It sounds like you're kinda hesitant about this lady friend, though, which tells me that maybe she's someone you should try to move on from, at least for the time being. Whether or not there's anything wrong with her newfound interest, you've made so many difficult changes in your life that getting romantically involved with someone who has such strong (and complex) ties to The Old You seems like it could prevent you from really continuing to move ahead with your life.
Will you always be remembering those frustrating nights she complained to you about her own boy problems, as if she didn't know that you had such a crush? (And trust me, she knew.) Will you always be slightly resentful or suspicious about the reasons behind her change of heart? You may feel that she "knows you better" than anyone else, which is valid, but I think it could be worthwhile to give someone else a chance to get to that same point — someone who hasn't held a confusing place in your psyche for years.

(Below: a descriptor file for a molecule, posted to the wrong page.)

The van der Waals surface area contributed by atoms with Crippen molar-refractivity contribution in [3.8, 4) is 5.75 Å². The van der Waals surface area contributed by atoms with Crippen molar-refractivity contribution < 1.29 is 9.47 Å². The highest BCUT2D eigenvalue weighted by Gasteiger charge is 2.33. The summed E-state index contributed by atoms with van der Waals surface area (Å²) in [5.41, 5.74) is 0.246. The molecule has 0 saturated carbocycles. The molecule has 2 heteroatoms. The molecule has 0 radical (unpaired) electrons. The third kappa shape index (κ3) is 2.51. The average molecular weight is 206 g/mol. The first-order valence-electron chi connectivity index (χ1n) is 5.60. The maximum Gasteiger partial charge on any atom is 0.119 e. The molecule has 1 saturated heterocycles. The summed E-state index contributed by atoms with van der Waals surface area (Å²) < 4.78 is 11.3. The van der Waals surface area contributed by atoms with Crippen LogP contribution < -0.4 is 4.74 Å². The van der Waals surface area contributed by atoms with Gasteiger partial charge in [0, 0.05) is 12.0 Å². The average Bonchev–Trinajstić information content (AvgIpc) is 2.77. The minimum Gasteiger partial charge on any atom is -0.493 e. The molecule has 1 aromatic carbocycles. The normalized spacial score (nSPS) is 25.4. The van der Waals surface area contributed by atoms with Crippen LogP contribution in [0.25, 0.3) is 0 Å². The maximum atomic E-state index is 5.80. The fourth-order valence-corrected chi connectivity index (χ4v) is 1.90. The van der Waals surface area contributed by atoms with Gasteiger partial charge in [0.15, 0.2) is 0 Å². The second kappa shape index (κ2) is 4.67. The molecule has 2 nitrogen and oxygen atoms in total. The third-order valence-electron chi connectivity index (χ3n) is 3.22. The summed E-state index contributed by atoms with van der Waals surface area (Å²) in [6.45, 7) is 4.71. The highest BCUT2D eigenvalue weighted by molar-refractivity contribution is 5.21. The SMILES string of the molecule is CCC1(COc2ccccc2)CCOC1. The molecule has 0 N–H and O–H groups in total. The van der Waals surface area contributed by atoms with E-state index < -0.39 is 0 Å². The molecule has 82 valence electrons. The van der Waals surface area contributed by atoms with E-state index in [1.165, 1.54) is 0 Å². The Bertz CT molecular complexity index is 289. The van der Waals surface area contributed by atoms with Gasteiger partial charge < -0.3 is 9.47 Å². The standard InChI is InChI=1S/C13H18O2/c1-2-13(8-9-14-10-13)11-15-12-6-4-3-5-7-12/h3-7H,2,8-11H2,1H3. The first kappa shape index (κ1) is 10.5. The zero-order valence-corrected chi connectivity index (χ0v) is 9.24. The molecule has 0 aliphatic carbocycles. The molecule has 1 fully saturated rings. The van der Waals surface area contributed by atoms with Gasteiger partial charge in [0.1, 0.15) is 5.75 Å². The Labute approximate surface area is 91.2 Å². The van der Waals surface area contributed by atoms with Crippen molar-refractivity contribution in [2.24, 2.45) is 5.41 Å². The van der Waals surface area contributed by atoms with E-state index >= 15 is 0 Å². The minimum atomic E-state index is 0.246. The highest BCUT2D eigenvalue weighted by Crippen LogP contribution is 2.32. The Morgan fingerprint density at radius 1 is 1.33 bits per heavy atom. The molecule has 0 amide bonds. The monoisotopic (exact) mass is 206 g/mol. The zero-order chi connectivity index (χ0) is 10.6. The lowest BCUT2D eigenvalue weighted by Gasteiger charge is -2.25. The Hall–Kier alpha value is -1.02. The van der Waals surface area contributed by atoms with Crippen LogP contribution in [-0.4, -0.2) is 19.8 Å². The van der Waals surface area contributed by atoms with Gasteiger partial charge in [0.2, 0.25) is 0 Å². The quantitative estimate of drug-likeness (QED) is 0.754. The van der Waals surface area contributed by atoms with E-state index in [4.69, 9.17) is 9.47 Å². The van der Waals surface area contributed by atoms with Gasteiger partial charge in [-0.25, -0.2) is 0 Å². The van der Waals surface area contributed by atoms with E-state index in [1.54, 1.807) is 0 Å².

On the other hand, hey, if this is your dream girl and she's all into you now and it's everything you've ever wanted, well, git 'er done! But just be sure that you're doing what feels best, and right, for the person you are now, rather than the one you were months or years ago. (And make sure her friends won't give terrible wedding toasts.)
I'm new this year to the whole following the NHL every single day thing, but one of the most striking things I have noticed is the abundance of NHL.com's wonderfully awful headline puns.
A few of my favorites are: J-POM'S NAPALM (about Jason Pominville), AS THE WORLD TURRIS (Turris's Game 4 OT winner for the Sens), and PONI-ED UP (Ponikarovsky's Game 3 OT winner for the Devils). I love the use of the hyphens to stick the puns right in your face, because we wouldn't have already noticed that Ilya shouldn't be in the word "killer".
Who comes up with this stuff? Is it out of the question to say wizards are at play here, because some of this is magical!
— Kirk M.
The NHL.com headlines are one of my favorite things about covering hockey. (They're one of this guy's favorite things, too, even if he tries not to admit it.)